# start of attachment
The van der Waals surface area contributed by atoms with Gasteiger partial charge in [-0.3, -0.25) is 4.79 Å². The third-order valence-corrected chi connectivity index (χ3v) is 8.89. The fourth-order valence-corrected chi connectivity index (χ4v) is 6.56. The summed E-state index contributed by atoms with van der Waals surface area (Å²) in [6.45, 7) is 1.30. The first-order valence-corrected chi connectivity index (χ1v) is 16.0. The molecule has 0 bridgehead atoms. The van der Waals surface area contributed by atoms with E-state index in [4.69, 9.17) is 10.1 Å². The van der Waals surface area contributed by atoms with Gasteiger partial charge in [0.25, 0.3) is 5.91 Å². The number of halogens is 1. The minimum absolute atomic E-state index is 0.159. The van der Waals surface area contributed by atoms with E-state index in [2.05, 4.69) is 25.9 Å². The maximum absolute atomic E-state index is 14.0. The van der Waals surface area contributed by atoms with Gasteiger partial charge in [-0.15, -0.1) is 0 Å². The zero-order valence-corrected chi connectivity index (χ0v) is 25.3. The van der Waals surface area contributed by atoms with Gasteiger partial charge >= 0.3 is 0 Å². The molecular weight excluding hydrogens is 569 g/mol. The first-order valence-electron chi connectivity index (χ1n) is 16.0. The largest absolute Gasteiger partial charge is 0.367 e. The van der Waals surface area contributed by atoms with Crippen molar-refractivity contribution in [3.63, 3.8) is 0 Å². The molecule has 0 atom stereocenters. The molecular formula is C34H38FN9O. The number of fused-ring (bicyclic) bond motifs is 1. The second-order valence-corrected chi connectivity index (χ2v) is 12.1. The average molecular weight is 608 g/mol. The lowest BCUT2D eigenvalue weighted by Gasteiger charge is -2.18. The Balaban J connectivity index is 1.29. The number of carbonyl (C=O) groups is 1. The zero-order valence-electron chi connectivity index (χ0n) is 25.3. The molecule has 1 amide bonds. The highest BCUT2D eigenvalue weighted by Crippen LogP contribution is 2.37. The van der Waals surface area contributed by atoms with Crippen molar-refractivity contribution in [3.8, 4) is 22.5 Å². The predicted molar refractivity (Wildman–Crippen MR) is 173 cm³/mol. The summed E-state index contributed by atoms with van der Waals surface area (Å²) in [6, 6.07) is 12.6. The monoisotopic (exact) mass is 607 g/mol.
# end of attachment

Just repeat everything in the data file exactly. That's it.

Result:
The van der Waals surface area contributed by atoms with Gasteiger partial charge in [-0.3, -0.25) is 4.79 Å². The third-order valence-corrected chi connectivity index (χ3v) is 8.89. The fourth-order valence-corrected chi connectivity index (χ4v) is 6.56. The summed E-state index contributed by atoms with van der Waals surface area (Å²) in [6.45, 7) is 1.30. The first-order valence-corrected chi connectivity index (χ1v) is 16.0. The molecule has 0 bridgehead atoms. The van der Waals surface area contributed by atoms with E-state index in [4.69, 9.17) is 10.1 Å². The van der Waals surface area contributed by atoms with Gasteiger partial charge in [0.25, 0.3) is 5.91 Å². The number of halogens is 1. The minimum absolute atomic E-state index is 0.159. The van der Waals surface area contributed by atoms with E-state index in [2.05, 4.69) is 25.9 Å². The maximum absolute atomic E-state index is 14.0. The van der Waals surface area contributed by atoms with Gasteiger partial charge in [-0.15, -0.1) is 0 Å². The zero-order valence-corrected chi connectivity index (χ0v) is 25.3. The van der Waals surface area contributed by atoms with Gasteiger partial charge >= 0.3 is 0 Å². The molecular weight excluding hydrogens is 569 g/mol. The first-order valence-electron chi connectivity index (χ1n) is 16.0. The largest absolute Gasteiger partial charge is 0.367 e. The van der Waals surface area contributed by atoms with Crippen molar-refractivity contribution in [3.63, 3.8) is 0 Å². The molecule has 0 atom stereocenters. The molecular formula is C34H38FN9O. The number of fused-ring (bicyclic) bond motifs is 1. The second-order valence-corrected chi connectivity index (χ2v) is 12.1. The average molecular weight is 608 g/mol. The lowest BCUT2D eigenvalue weighted by Gasteiger charge is -2.18. The Balaban J connectivity index is 1.29. The number of carbonyl (C=O) groups is 1. The zero-order valence-electron chi connectivity index (χ0n) is 25.3. The molecule has 1 amide bonds. The highest BCUT2D eigenvalue weighted by Crippen LogP contribution is 2.37. The van der Waals surface area contributed by atoms with Crippen molar-refractivity contribution in [3.8, 4) is 22.5 Å². The predicted molar refractivity (Wildman–Crippen MR) is 173 cm³/mol. The summed E-state index contributed by atoms with van der Waals surface area (Å²) in [6, 6.07) is 12.6. The monoisotopic (exact) mass is 607 g/mol.